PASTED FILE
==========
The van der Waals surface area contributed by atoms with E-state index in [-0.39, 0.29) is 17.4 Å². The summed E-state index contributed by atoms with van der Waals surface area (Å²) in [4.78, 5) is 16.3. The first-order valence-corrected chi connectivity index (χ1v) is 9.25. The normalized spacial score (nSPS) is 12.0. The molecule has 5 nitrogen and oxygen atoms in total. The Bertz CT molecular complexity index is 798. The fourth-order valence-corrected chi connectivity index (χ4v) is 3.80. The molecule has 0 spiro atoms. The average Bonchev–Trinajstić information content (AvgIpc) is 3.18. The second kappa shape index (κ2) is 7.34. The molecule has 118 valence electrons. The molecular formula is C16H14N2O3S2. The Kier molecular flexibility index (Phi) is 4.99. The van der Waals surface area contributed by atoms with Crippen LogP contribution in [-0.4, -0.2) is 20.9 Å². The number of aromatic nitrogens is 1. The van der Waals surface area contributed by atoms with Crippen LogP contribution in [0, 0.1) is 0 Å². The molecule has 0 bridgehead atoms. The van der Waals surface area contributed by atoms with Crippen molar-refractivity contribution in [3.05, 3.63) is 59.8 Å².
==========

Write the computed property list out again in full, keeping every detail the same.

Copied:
The van der Waals surface area contributed by atoms with E-state index in [-0.39, 0.29) is 17.4 Å². The summed E-state index contributed by atoms with van der Waals surface area (Å²) in [4.78, 5) is 16.3. The first-order valence-corrected chi connectivity index (χ1v) is 9.25. The normalized spacial score (nSPS) is 12.0. The molecule has 5 nitrogen and oxygen atoms in total. The Bertz CT molecular complexity index is 798. The fourth-order valence-corrected chi connectivity index (χ4v) is 3.80. The molecule has 0 spiro atoms. The average Bonchev–Trinajstić information content (AvgIpc) is 3.18. The second kappa shape index (κ2) is 7.34. The molecule has 118 valence electrons. The molecular formula is C16H14N2O3S2. The Kier molecular flexibility index (Phi) is 4.99. The van der Waals surface area contributed by atoms with Crippen LogP contribution in [-0.4, -0.2) is 20.9 Å². The number of aromatic nitrogens is 1. The van der Waals surface area contributed by atoms with Crippen LogP contribution in [0, 0.1) is 0 Å². The molecule has 0 bridgehead atoms. The van der Waals surface area contributed by atoms with Crippen molar-refractivity contribution in [3.05, 3.63) is 59.8 Å².